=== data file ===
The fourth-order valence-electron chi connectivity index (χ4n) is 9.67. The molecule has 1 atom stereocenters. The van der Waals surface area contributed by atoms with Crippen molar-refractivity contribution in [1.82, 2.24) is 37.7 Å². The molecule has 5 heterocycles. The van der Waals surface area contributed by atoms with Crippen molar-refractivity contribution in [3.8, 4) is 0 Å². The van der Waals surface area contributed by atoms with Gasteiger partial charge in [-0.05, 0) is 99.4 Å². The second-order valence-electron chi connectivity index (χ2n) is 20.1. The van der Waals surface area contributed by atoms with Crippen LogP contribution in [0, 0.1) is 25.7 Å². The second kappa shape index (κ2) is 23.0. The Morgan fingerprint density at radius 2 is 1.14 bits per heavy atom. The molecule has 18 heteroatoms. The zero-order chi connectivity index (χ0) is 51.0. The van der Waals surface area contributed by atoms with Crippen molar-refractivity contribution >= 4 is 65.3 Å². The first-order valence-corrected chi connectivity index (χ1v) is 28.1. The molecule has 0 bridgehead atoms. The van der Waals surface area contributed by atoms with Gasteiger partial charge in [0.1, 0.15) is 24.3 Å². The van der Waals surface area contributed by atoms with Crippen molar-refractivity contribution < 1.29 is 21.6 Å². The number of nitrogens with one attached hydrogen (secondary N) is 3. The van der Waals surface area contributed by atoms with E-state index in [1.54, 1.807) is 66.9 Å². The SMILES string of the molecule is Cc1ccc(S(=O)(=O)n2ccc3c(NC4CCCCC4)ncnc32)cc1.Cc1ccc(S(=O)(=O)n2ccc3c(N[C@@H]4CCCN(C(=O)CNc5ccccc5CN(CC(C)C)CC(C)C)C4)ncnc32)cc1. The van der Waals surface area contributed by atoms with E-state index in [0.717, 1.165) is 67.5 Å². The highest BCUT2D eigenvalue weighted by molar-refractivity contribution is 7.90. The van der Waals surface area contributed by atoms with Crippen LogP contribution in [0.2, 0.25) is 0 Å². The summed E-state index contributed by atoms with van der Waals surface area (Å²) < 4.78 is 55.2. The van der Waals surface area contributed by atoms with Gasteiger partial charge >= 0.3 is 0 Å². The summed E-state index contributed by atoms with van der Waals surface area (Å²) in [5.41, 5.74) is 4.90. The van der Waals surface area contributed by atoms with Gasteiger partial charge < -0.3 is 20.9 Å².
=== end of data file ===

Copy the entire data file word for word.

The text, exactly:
The fourth-order valence-electron chi connectivity index (χ4n) is 9.67. The molecule has 1 atom stereocenters. The van der Waals surface area contributed by atoms with Crippen molar-refractivity contribution in [1.82, 2.24) is 37.7 Å². The molecule has 5 heterocycles. The van der Waals surface area contributed by atoms with Crippen molar-refractivity contribution in [3.8, 4) is 0 Å². The van der Waals surface area contributed by atoms with Gasteiger partial charge in [-0.05, 0) is 99.4 Å². The second-order valence-electron chi connectivity index (χ2n) is 20.1. The van der Waals surface area contributed by atoms with Crippen LogP contribution in [0, 0.1) is 25.7 Å². The second kappa shape index (κ2) is 23.0. The Morgan fingerprint density at radius 2 is 1.14 bits per heavy atom. The molecule has 18 heteroatoms. The zero-order chi connectivity index (χ0) is 51.0. The van der Waals surface area contributed by atoms with Crippen molar-refractivity contribution >= 4 is 65.3 Å². The first-order valence-corrected chi connectivity index (χ1v) is 28.1. The molecule has 0 bridgehead atoms. The van der Waals surface area contributed by atoms with Gasteiger partial charge in [0.1, 0.15) is 24.3 Å². The van der Waals surface area contributed by atoms with Crippen molar-refractivity contribution < 1.29 is 21.6 Å². The number of nitrogens with one attached hydrogen (secondary N) is 3. The van der Waals surface area contributed by atoms with E-state index in [1.54, 1.807) is 66.9 Å². The SMILES string of the molecule is Cc1ccc(S(=O)(=O)n2ccc3c(NC4CCCCC4)ncnc32)cc1.Cc1ccc(S(=O)(=O)n2ccc3c(N[C@@H]4CCCN(C(=O)CNc5ccccc5CN(CC(C)C)CC(C)C)C4)ncnc32)cc1. The van der Waals surface area contributed by atoms with E-state index in [0.717, 1.165) is 67.5 Å². The highest BCUT2D eigenvalue weighted by molar-refractivity contribution is 7.90. The van der Waals surface area contributed by atoms with Crippen LogP contribution in [0.2, 0.25) is 0 Å². The summed E-state index contributed by atoms with van der Waals surface area (Å²) < 4.78 is 55.2. The van der Waals surface area contributed by atoms with Gasteiger partial charge >= 0.3 is 0 Å². The summed E-state index contributed by atoms with van der Waals surface area (Å²) in [5.41, 5.74) is 4.90. The van der Waals surface area contributed by atoms with Gasteiger partial charge < -0.3 is 20.9 Å².